52. The Focused Feasibility Study rejected the continuation of excavation required in the RAP and estimated that completion of that remedy would cost $ 26,525,000. Its recommendation included 30 years of groundwater monitoring, institutional controls and deed restrictions, which would make it difficult, if not impossible, to construct a building on the site. The cap would shift the potential liability for the hazardous waste from Phelps Dodge to the Postal Service. Phelps Dodge recommended the cap because it would be quick, easy and inexpensive to implement.
53. The Focused Feasibility Study was the official and public culmination of Phelps Dodge's approach to the remediation of the site. It was a definitive public statement of the position that it had reached years earlier: it would not remediate the site pursuant to the RAP. The Postal Service promptly commenced this action, filing the complaint on August 13, 1992.
54. Phelps Dodge thereafter endeavored to convince the DEC that a capping remedy was appropriate. The DEC expressed concerns over the future use of the site if a cap were placed over the contaminated soil and groundwater. On January 27, 1994, the DEC issued a Proposed Remedial Action Plan ("PRAP") under the Order on Consent, [27 ELR 20753] which tentatively adopted Phelps Dodge's proposed capping plan for a portion of the Phelps Dodge site identified as Operable Unit One. The remainder of the Phelps Dodge site was not addressed in the PRAP. The PRAP further stated that the capping remedy would include deed restrictions on the site to eliminate the potential for disturbance of the soil.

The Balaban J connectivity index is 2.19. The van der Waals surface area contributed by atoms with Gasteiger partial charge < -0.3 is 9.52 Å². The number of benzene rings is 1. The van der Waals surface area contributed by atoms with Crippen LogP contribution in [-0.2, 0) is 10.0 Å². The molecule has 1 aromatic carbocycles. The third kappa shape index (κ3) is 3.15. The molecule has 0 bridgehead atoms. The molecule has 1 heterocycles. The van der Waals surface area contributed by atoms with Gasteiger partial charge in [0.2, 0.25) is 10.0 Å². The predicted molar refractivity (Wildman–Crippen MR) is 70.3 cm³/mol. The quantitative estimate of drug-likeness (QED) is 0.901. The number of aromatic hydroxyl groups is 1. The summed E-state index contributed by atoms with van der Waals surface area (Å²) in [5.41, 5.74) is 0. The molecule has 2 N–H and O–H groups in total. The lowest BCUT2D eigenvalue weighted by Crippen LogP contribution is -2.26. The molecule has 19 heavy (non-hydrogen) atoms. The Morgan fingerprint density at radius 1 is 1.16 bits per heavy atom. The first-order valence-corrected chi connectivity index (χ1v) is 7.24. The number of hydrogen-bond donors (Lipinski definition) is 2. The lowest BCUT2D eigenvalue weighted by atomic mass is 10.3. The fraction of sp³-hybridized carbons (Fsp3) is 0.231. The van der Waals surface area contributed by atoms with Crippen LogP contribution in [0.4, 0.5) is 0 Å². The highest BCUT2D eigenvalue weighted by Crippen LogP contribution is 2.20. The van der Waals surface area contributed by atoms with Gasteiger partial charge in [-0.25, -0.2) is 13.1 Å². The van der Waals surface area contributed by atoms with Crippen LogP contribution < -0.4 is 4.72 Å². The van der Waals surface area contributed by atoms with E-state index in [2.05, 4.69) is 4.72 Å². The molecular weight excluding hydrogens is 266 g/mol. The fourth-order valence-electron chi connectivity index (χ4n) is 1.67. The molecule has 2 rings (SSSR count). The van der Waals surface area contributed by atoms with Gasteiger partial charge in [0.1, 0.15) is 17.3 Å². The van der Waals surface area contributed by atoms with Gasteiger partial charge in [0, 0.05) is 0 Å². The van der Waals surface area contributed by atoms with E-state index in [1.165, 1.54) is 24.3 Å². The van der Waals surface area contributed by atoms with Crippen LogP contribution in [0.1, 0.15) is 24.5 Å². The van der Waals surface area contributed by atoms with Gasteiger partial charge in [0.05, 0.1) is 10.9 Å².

55. On February 24, 1994, a public hearing on the PRAP was conducted by the DEC. Local politicians and members of the Maspeth, Queens community objected to the capping remedy. The Postal Service, which had vigorously opposed the proposal embodied in the PRAP since June of 1993, vehemently objected to it at the public hearing as well.
56. In May 1994, the New York City Department of Environmental Protection issued a report (the "City report") identifying contaminants on the site that were not addressed in the Focused Feasibility Study. The study was conducted in connection with a possible purchase of the Phelps Dodge site for use as a sewage sludge processing facility. The City no longer intends to purchase the property.
57. On July 7, 1994, the DEC notified Phelps Dodge that the DEC would not go forward with the PRAP. The DEC provided to Phelps Dodge a copy of the City report and invited Phelps Dodge to discuss alternatives for the site after viewing the report.